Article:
Pope Francis suggests rewording the Lord’s Prayer. The problem? ‘Lead us not into temptation’
Pope Francis has called for a rewriting of the Lord’s Prayer, saying the current translation gives God a bad name and, essentially, does not give the devil his due.
Described in the Bible as a prayer taught by Jesus, the Lord’s Prayer is viewed in the catechism of the Roman Catholic Church as “the summary of the whole gospel.”
Used by Catholics, Protestants and Orthodox Christians, the prayer is common ground for churches, which have historically fought over theology, and it can be recited by heart by millions around the world.
But in a TV interview this week, Pope Francis said that the line asking God to “Lead us not into temptation,” or in Italian, “non indurci in tentazione,” should be changed because it has been translated badly.
“It’s not a good translation,” he told TV2000, a channel belonging to Italy’s conference of bishops, because it implies God actively pushes people into temptation.
“I am the one who falls,” Francis said. “It’s not Him pushing me into temptation to then see how I have fallen. A father doesn’t do that; a father helps you to get up immediately,” he added.
“It’s Satan who leads us into temptation — that’s his department,” he said.
It’s Satan who leads us into temptation — that’s his department
The interview gave a stamp of papal approval to moves already afoot in the church to change the line in the prayer.
Last month, the Catholic Church in France agreed to switch from the French equivalent of “Do not submit us to temptation” to “Do not let us enter into temptation.” The pope said he was impressed with the new wording.
The Lord’s Prayer, also commonly called the Our Father, appears in two gospels: Matthew 6: 9-13 and Luke 11: 2-4.
Down the centuries, the short prayer has been through the wringer, linguistically speaking, after being translated from Aramaic — the language Jesus spoke — to Greek and to Latin and to other languages.
The problem stems from the translation of one Greek word, “eisenènkes,” said Massimo Grilli, a professor of New Testament studies at Gregorian University in Rome.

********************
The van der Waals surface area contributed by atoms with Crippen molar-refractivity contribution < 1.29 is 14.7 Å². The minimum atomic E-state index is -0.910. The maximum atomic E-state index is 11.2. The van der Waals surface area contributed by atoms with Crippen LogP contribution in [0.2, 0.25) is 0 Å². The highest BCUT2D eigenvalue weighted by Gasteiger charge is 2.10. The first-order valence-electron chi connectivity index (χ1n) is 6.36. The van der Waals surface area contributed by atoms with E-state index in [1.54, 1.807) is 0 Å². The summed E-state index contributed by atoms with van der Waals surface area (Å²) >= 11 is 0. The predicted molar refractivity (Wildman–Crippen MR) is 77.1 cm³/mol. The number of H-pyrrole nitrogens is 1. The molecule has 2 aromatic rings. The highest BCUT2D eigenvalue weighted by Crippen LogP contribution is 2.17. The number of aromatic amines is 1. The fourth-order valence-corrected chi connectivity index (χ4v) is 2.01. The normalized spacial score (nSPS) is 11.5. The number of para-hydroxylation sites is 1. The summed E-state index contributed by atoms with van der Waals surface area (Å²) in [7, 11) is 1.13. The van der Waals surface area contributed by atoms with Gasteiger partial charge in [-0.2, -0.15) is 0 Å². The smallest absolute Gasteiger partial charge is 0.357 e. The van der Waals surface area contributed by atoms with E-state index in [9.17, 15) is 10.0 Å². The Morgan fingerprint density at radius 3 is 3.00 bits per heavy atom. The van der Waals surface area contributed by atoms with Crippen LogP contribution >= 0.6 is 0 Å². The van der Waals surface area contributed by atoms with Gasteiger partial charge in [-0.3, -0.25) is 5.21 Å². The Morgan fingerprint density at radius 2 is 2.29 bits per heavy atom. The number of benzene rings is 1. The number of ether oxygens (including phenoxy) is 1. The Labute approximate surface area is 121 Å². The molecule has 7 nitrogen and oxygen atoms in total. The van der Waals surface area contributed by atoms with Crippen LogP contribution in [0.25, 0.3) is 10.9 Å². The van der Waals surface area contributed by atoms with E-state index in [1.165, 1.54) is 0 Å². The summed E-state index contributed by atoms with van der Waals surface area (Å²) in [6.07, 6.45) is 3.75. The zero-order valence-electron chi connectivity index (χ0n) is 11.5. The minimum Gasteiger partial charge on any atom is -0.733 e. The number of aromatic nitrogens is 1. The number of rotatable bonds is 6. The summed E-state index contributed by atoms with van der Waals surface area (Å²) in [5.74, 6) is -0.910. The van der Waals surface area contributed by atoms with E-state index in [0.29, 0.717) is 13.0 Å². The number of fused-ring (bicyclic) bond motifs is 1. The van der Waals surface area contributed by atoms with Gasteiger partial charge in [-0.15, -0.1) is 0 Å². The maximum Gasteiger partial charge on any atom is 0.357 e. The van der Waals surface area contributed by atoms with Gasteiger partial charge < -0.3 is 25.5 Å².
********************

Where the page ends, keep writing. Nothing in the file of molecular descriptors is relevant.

“The Greek verb ‘eisfèro’ means ‘take inside,’ and the form used in the prayer, ‘eisenènkes,’ literally means ‘don’t take us inside,’ ” he added.
“But that’s a very literal translation, which must be interpreted,” Grilli said.
A 4th century Latin translation of the Bible by St. Jerome, which was adopted by the Catholic Church, sticks to the literal meaning, using the Latin “inducere,” which means “bring in.”
“Despite what some headline writers might suggest, Francis is not suggesting changing Jesus’ words, but just giving a better translation from the original Greek,” said the Rev. James Martin, a Jesuit priest and editor at large of America, a Jesuit magazine.
“Before we criticize the pope for inserting his own opinion into traditional prayer, we should recall that St. John Paul added an entire new series of mysteries to the rosary,” he added.
Grilli said the line “Lead us not into temptation” in the Lord’s Prayer was already being reevaluated throughout the Catholic Church.
“The Spanish have already switched to ‘Don’t let us fall into temptation,’ ” he said.
In 2008, the Italian bishop’s conference switched to “Don’t abandon us to temptation,” although many priests have stuck with the old version during their services.
Francis’ emphasis on the role of the devil leading believers toward temptation reflects his firm belief that Satan exists, after years in which the church played down the idea of the devil as a person.
Adjusting the translation of the prayer may appear groundbreaking, but pales in comparison to the tinkering that has happened in the past. Today the King James version of the prayer ends:
And lead us not into temptation,
but deliver us from evil:
For thine is the kingdom, and the
power, and the glory, forever.
But scholars say the last two lines were added by scribes. The reason? They felt that wrapping up the prayer with talk of evil was too abrupt, and it needed a more polished ending.
Kington is a special correspondent.
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